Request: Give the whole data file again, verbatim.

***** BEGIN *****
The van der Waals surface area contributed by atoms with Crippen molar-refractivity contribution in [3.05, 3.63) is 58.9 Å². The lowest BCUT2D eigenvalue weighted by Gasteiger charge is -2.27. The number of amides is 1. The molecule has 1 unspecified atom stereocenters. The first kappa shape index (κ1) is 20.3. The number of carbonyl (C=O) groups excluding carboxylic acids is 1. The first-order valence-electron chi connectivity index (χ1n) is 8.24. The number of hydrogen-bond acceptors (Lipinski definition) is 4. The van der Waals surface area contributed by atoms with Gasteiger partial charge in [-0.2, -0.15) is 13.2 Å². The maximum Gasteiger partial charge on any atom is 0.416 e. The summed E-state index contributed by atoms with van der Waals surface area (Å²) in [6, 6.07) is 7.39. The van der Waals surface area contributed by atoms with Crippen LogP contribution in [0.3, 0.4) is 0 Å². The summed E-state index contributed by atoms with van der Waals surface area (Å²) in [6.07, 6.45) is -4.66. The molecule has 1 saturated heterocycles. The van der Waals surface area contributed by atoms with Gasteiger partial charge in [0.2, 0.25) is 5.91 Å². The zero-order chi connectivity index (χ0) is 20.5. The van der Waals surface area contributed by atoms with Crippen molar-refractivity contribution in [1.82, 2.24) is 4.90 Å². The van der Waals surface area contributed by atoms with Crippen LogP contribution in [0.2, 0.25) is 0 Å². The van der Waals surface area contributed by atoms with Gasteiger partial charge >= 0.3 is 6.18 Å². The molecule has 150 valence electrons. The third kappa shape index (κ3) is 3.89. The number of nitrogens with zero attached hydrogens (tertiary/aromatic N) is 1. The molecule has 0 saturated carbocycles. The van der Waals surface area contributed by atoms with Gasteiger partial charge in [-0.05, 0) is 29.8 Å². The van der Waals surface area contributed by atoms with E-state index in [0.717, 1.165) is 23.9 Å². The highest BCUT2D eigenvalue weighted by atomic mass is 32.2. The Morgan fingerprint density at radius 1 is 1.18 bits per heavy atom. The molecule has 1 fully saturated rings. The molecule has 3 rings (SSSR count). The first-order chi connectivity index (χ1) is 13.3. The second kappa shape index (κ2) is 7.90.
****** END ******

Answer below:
The van der Waals surface area contributed by atoms with Crippen molar-refractivity contribution in [3.05, 3.63) is 58.9 Å². The lowest BCUT2D eigenvalue weighted by Gasteiger charge is -2.27. The number of amides is 1. The molecule has 1 unspecified atom stereocenters. The first kappa shape index (κ1) is 20.3. The number of carbonyl (C=O) groups excluding carboxylic acids is 1. The first-order valence-electron chi connectivity index (χ1n) is 8.24. The number of hydrogen-bond acceptors (Lipinski definition) is 4. The van der Waals surface area contributed by atoms with Gasteiger partial charge in [-0.2, -0.15) is 13.2 Å². The maximum Gasteiger partial charge on any atom is 0.416 e. The summed E-state index contributed by atoms with van der Waals surface area (Å²) in [6, 6.07) is 7.39. The van der Waals surface area contributed by atoms with Crippen LogP contribution in [0.3, 0.4) is 0 Å². The summed E-state index contributed by atoms with van der Waals surface area (Å²) in [6.07, 6.45) is -4.66. The molecule has 1 saturated heterocycles. The van der Waals surface area contributed by atoms with Gasteiger partial charge in [0.2, 0.25) is 5.91 Å². The zero-order chi connectivity index (χ0) is 20.5. The van der Waals surface area contributed by atoms with Crippen molar-refractivity contribution in [1.82, 2.24) is 4.90 Å². The van der Waals surface area contributed by atoms with Crippen LogP contribution in [0.2, 0.25) is 0 Å². The van der Waals surface area contributed by atoms with Gasteiger partial charge >= 0.3 is 6.18 Å². The molecule has 150 valence electrons. The third kappa shape index (κ3) is 3.89. The number of nitrogens with zero attached hydrogens (tertiary/aromatic N) is 1. The molecule has 0 saturated carbocycles. The van der Waals surface area contributed by atoms with Gasteiger partial charge in [-0.05, 0) is 29.8 Å². The van der Waals surface area contributed by atoms with E-state index in [0.717, 1.165) is 23.9 Å². The highest BCUT2D eigenvalue weighted by atomic mass is 32.2. The Morgan fingerprint density at radius 1 is 1.18 bits per heavy atom. The molecule has 1 fully saturated rings. The molecule has 3 rings (SSSR count). The first-order chi connectivity index (χ1) is 13.3. The second kappa shape index (κ2) is 7.90.